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Also, "#include <filesystem>" should be fairly cross platform. Probably not much need to guard most of XFile with "#if defined(_WIN32)".

When I chose filesystem, I was hoping it would allow for being cross platform. The problem is that it is still in draft form, so they may change the implementation whenever it is actually released. and I didn't know if compilers on other operating systems support it, so I still pushed all the filesystem specific code into XFile.

From https://docs.microsoft.com/en-us/cpp/standard-library/filesystem
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As of the release of Visual Studio 2017, the <experimental/filesystem> header was not yet a C++ standard. Visual C++ 2017 implements the final draft standard, found in ISO/IEC JTC 1/SC 22/WG 21 N4100.

Hooman, which compiler do you typically use on Linux, and do you know if it has implemented this filesystem standard?

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Using the VOL search folder as the base for file searches would be closer to how the game works. It also simplifies use for the caller since they don't need to keep a reference to the install folder around and pass it for every call. If you want to load a file outside of that folder, you can always use a relative path from there. I think that would actually be the recommended way of doing it.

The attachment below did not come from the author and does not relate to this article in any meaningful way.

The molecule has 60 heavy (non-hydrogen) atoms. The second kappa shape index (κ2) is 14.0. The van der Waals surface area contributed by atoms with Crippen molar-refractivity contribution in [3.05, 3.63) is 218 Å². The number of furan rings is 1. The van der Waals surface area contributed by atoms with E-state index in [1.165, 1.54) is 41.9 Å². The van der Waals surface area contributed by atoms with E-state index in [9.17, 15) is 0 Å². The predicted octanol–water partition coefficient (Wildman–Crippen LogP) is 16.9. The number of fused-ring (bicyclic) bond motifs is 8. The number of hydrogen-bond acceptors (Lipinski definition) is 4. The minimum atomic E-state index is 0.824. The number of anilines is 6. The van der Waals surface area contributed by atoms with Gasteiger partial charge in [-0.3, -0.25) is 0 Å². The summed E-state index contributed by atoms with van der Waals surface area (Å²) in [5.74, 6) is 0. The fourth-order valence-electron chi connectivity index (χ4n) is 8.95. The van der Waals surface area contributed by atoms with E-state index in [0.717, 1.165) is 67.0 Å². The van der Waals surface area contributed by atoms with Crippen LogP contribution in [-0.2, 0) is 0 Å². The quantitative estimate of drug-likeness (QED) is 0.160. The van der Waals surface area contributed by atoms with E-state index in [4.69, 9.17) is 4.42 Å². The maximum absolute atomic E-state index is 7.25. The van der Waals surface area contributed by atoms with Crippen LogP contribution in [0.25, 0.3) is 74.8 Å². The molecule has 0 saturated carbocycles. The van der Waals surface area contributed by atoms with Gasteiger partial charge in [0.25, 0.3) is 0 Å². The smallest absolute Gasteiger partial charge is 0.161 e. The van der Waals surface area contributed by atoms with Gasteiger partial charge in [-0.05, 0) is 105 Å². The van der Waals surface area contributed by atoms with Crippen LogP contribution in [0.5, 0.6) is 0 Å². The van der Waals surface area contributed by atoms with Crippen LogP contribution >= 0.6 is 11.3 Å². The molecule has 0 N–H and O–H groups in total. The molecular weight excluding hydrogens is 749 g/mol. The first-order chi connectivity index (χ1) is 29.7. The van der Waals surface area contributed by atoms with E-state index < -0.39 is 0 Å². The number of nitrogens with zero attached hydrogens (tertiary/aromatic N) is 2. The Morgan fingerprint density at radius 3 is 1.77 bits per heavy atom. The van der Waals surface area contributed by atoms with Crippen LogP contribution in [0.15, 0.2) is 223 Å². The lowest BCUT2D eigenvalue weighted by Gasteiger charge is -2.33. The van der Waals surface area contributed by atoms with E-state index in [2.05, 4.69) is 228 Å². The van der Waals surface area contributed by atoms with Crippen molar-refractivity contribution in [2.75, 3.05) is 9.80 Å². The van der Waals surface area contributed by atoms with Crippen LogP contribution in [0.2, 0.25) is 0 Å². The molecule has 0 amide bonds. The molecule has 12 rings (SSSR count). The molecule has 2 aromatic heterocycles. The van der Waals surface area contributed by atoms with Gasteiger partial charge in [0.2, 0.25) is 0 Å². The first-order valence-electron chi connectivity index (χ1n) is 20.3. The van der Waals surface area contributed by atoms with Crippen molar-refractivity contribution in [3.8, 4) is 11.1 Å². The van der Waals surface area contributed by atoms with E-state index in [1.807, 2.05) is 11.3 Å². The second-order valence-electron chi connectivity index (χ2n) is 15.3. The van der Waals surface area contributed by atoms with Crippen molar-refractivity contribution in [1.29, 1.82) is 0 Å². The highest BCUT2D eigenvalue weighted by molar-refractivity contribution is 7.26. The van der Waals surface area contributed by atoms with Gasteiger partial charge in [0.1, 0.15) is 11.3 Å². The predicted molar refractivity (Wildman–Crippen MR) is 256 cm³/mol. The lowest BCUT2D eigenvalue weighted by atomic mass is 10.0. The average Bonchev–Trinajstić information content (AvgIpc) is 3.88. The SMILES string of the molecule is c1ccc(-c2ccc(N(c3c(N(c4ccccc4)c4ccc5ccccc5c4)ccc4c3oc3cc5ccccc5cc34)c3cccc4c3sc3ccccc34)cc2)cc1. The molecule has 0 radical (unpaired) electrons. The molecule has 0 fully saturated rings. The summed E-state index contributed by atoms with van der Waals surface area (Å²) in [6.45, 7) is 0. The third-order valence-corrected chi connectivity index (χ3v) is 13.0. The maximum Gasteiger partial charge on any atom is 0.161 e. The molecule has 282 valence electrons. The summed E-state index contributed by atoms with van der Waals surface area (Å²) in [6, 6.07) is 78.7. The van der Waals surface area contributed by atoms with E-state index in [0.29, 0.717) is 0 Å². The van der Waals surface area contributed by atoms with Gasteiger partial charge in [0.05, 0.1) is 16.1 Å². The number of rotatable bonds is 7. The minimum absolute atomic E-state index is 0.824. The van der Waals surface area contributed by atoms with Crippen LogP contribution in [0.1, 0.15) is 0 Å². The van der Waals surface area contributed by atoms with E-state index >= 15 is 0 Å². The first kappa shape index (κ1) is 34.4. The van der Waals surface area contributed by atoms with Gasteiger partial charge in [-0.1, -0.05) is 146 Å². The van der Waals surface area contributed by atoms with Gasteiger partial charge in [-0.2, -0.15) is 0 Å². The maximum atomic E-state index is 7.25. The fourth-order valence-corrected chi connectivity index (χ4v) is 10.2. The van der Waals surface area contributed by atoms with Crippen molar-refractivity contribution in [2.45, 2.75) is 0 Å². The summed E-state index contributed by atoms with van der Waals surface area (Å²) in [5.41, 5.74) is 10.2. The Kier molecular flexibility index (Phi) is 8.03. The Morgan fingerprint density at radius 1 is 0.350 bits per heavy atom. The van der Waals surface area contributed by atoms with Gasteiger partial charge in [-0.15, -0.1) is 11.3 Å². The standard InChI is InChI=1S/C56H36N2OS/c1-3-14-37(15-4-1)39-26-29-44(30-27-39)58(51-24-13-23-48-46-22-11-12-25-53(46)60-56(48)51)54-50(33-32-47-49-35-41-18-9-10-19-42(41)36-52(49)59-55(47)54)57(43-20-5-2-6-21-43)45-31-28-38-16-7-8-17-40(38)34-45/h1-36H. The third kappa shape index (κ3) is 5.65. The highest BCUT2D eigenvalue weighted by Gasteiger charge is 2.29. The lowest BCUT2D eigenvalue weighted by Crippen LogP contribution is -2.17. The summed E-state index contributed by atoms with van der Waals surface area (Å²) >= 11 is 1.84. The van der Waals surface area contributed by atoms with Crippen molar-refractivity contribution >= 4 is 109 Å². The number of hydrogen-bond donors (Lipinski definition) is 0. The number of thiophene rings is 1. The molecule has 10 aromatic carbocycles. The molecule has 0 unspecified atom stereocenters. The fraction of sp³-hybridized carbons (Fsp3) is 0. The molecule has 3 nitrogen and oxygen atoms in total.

Avoid absolute paths. They're a huge pain if you ever move stuff around, transfer things between systems, or sometimes even just install something to a non-standard place.

Currently the default folder is wherever OP2MapImager.exe is located. It does make more sense to switc this so ResourceManager uses the folder where you told it to find the archive files as the default directory.

I need a way to distinguish between the directory, relative or absolute, and the REGEX expression that the user wants to use to search for multiple filenames though right?

-Brett

Offline Hooman

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Re: OP2MapImager Development
« Reply #47 on: August 03, 2017, 02:50:18 AM »